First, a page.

Saskatchewan’s active COVID-19 cases have decreased and now sit at 899. It is the lowest number reported since Nov. 5, 2020, when there were 877 active cases in the province.
In the daily update Friday, the death toll rose by one. There have now been 554 COVID-19-related deaths in Saskatchewan since the pandemic began. The recently deceased was in the 80-plus age group and from the Saskatoon zone, according to the Saskatchewan government.
Health officials said on Friday there were 81 new cases, bringing the overall infection total in Saskatchewan to 47,764. The seven-day average of new daily infections is down to 78 from 79 on Thursday. This is the lowest average reported since Nov. 5, 2020, when it was the same.
According to the provincial government, 83 new variants of concern (VOC) cases have been identified in Saskatchewan while the total is reported at 11,587.
The province’s hospitals are currently providing care for 104 patients with COVID-19: 87 are receiving inpatient care and 17 are in intensive care.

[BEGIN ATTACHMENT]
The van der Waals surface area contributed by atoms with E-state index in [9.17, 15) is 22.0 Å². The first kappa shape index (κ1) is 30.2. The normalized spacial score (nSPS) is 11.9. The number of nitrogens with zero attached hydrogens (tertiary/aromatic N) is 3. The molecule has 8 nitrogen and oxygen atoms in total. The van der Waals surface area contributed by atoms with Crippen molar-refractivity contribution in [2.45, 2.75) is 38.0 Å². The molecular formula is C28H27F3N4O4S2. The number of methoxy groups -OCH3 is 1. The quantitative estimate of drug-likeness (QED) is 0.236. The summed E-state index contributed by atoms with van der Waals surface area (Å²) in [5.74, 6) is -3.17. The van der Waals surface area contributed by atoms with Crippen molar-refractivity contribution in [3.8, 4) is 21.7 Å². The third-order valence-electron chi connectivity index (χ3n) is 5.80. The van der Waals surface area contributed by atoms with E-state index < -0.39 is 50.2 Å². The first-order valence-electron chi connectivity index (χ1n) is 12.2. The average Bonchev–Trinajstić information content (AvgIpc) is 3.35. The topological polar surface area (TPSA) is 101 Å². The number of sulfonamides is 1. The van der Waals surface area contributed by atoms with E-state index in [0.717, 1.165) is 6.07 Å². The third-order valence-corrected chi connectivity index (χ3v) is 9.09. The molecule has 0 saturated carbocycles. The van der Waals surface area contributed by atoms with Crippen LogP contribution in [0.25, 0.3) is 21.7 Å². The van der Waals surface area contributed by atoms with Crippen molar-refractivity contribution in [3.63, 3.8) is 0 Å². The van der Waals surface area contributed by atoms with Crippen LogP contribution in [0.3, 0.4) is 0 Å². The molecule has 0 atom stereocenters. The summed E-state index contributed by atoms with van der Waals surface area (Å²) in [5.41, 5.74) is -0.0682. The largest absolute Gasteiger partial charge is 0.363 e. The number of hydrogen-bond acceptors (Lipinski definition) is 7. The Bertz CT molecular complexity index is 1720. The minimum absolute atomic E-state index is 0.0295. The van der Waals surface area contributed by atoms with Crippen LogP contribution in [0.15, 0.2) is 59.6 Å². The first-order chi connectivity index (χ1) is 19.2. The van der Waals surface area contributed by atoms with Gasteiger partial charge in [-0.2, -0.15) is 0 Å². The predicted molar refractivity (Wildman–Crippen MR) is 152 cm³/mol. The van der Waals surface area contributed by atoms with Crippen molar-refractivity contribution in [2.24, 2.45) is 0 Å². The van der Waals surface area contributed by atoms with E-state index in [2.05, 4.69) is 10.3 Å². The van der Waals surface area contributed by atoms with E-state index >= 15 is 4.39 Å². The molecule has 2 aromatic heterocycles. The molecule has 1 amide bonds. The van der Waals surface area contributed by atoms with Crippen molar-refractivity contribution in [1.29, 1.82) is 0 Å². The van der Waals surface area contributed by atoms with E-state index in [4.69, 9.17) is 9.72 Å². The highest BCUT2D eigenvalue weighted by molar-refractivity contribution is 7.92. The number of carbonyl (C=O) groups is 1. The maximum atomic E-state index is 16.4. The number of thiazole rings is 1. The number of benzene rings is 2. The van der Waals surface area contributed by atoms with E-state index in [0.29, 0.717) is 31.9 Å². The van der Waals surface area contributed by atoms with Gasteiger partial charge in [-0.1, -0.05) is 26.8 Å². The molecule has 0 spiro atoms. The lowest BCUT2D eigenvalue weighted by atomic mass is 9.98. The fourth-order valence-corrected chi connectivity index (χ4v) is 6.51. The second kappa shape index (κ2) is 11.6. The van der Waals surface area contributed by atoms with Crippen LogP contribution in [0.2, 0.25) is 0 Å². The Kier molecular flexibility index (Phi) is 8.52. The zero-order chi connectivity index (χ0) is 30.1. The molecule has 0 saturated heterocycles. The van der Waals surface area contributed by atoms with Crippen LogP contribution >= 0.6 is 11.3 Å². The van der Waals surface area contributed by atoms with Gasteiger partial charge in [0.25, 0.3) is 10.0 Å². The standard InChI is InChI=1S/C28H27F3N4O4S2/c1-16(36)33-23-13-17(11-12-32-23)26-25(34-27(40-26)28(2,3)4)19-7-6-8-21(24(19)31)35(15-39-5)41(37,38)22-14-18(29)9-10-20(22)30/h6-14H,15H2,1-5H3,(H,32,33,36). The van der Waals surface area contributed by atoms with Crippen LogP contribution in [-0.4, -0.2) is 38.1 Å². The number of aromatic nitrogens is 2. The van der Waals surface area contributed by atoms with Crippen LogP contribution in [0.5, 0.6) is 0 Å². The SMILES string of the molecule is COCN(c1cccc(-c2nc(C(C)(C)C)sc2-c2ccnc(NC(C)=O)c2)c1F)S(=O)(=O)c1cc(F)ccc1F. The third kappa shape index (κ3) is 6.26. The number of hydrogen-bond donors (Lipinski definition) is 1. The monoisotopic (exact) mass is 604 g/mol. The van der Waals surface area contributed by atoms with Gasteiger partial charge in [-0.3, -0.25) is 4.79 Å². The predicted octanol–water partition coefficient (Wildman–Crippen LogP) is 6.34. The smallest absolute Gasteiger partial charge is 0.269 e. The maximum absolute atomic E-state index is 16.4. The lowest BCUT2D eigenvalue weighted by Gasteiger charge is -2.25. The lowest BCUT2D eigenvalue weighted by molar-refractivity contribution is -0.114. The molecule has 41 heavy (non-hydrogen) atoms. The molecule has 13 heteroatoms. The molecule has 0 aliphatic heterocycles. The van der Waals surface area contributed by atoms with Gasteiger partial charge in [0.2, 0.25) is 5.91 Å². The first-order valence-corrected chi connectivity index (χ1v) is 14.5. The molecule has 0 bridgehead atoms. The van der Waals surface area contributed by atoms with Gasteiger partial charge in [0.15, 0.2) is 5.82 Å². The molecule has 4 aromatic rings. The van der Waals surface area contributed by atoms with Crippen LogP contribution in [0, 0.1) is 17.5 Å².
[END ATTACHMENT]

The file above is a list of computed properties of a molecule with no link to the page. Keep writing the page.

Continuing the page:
The total number of people who have recovered from the virus has grown to 46,311 following 98 more recoveries, provincial health officials said.
According to the press release, 2,165 COVID-19 tests were performed on Thursday. To date, 884,309 tests have been carried out in the province.
A total of 860,651 doses of COVID-19 vaccine have been administered in Saskatchewan, provincial government officials said.
Questions about COVID-19? Here are some things you need to know:
Symptoms can include fever, cough and difficulty breathing — very similar to a cold or flu. Some people can develop a more severe illness. People most at risk of this include older adults and people with severe chronic medical conditions like heart, lung or kidney disease. If you develop symptoms, contact public health authorities.
To prevent the virus from spreading, experts recommend frequent handwashing and coughing into your sleeve. They also recommend minimizing contact with others, staying home as much as possible and maintaining a distance of two metres from other people if you go out. In situations where you can’t keep a safe distance from others, public health officials recommend the use of a non-medical face mask or covering to prevent spreading the respiratory droplets that can carry the virus. In some provinces and municipalities across the country, masks or face coverings are now mandatory in indoor public spaces.
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